With the organization of the staff there is equal cause to be satisfied. By the concentration of every branch with its chief in this city, in the presence of the department, and with a grade in the chief military station to keep alive and cherish a military spirit, the greatest promptitude in the execution of orders, with the greatest economy and efficiency, are secured. The same view is taken of the military academy. Good order is preserved in it, and the youth are well instructed in every science connected with the great objects of the institution. They are also well trained and disciplined in the practical parts of the profession. It has been always found difficult to control the ardor inseparable from that early age in such manner as to give it a proper direction. The rights of manhood are too often claimed prematurely, in pressing which too far the respect which is due to age and the obedience necessary to a course of study and instruction in every such institution are sometimes lost sight of. The great object to be accomplished is the restraint of that ardor by such wise regulations and government as, by directing all the energies of the youthful mind to the attainment of useful knowledge, will keep it within a just subordination and at the same time elevate it to the highest purposes. This object seems to be essentially obtained in this institution, and with great advantage to the union.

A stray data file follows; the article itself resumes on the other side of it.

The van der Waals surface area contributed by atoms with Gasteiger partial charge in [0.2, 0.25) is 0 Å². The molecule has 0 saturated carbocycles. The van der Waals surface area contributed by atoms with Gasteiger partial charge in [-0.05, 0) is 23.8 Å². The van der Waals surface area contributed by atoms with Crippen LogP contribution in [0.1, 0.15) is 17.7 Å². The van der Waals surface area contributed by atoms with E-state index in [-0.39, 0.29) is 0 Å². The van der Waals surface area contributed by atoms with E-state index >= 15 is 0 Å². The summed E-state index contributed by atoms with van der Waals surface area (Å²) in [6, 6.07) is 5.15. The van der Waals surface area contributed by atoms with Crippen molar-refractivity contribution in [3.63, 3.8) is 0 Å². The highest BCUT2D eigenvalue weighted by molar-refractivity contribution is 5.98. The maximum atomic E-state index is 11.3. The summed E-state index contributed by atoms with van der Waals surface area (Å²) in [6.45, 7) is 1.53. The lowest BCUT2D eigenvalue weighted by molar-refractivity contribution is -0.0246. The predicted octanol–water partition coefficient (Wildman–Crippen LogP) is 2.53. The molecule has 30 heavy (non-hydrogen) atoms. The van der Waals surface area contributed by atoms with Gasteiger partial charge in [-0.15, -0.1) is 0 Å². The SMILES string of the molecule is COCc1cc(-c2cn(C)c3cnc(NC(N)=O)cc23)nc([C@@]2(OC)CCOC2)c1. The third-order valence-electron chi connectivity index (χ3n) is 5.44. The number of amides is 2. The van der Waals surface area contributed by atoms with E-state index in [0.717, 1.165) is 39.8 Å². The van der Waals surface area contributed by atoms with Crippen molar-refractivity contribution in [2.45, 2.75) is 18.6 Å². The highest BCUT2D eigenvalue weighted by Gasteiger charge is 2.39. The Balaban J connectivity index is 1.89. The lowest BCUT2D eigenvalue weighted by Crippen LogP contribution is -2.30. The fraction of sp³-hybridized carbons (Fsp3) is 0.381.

The military academy forms the basis, in regard to science, on which the military establishment rests. It furnishes annually, after due examination and on the report of the academic staff, many well-informed youths to fill the vacancies which occur in the several corps of the Army, while others who retire to private life carry with them such attainments as, under the right reserved to the several states to appoint the officers and to train the militia, will enable them, by affording a wider field for selection, to promote the great object of the power vested in Congress of providing for the organizing, arming, and disciplining the militia. Thus by the mutual and harmonious cooperation of the two governments in the execution of a power divided between them, an object always to be cherished, the attainment of a great result, on which our liberties may depend, can not fail to be secured. I have to add that in proportion as our regular force is small should the instruction and discipline of the militia, the great resource on which we rely, be pushed to the utmost extent that circumstances will admit.